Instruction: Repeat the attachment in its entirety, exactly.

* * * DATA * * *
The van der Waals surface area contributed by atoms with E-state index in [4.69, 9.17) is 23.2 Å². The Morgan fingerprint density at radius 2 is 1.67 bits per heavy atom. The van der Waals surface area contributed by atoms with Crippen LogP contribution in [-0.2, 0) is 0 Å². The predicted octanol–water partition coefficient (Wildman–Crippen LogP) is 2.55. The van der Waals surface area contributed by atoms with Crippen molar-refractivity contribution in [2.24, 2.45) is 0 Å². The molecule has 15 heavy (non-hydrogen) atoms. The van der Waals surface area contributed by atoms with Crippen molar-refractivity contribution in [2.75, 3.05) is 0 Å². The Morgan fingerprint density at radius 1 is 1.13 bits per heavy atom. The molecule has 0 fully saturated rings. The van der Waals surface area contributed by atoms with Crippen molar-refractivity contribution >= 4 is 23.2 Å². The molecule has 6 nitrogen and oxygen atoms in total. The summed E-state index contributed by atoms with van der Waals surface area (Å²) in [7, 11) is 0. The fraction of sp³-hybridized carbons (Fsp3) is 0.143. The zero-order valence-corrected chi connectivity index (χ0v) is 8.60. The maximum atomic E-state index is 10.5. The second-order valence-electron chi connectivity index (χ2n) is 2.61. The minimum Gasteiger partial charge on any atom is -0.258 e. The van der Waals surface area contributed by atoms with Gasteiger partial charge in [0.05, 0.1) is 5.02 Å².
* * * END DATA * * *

The van der Waals surface area contributed by atoms with E-state index in [4.69, 9.17) is 23.2 Å². The Morgan fingerprint density at radius 2 is 1.67 bits per heavy atom. The van der Waals surface area contributed by atoms with Crippen LogP contribution in [-0.2, 0) is 0 Å². The predicted octanol–water partition coefficient (Wildman–Crippen LogP) is 2.55. The van der Waals surface area contributed by atoms with Crippen molar-refractivity contribution in [2.24, 2.45) is 0 Å². The molecule has 15 heavy (non-hydrogen) atoms. The van der Waals surface area contributed by atoms with Crippen molar-refractivity contribution in [2.75, 3.05) is 0 Å². The Morgan fingerprint density at radius 1 is 1.13 bits per heavy atom. The molecule has 0 fully saturated rings. The van der Waals surface area contributed by atoms with Crippen molar-refractivity contribution >= 4 is 23.2 Å². The molecule has 6 nitrogen and oxygen atoms in total. The summed E-state index contributed by atoms with van der Waals surface area (Å²) in [7, 11) is 0. The fraction of sp³-hybridized carbons (Fsp3) is 0.143. The zero-order valence-corrected chi connectivity index (χ0v) is 8.60. The maximum atomic E-state index is 10.5. The second-order valence-electron chi connectivity index (χ2n) is 2.61. The minimum Gasteiger partial charge on any atom is -0.258 e. The van der Waals surface area contributed by atoms with Gasteiger partial charge in [0.05, 0.1) is 5.02 Å².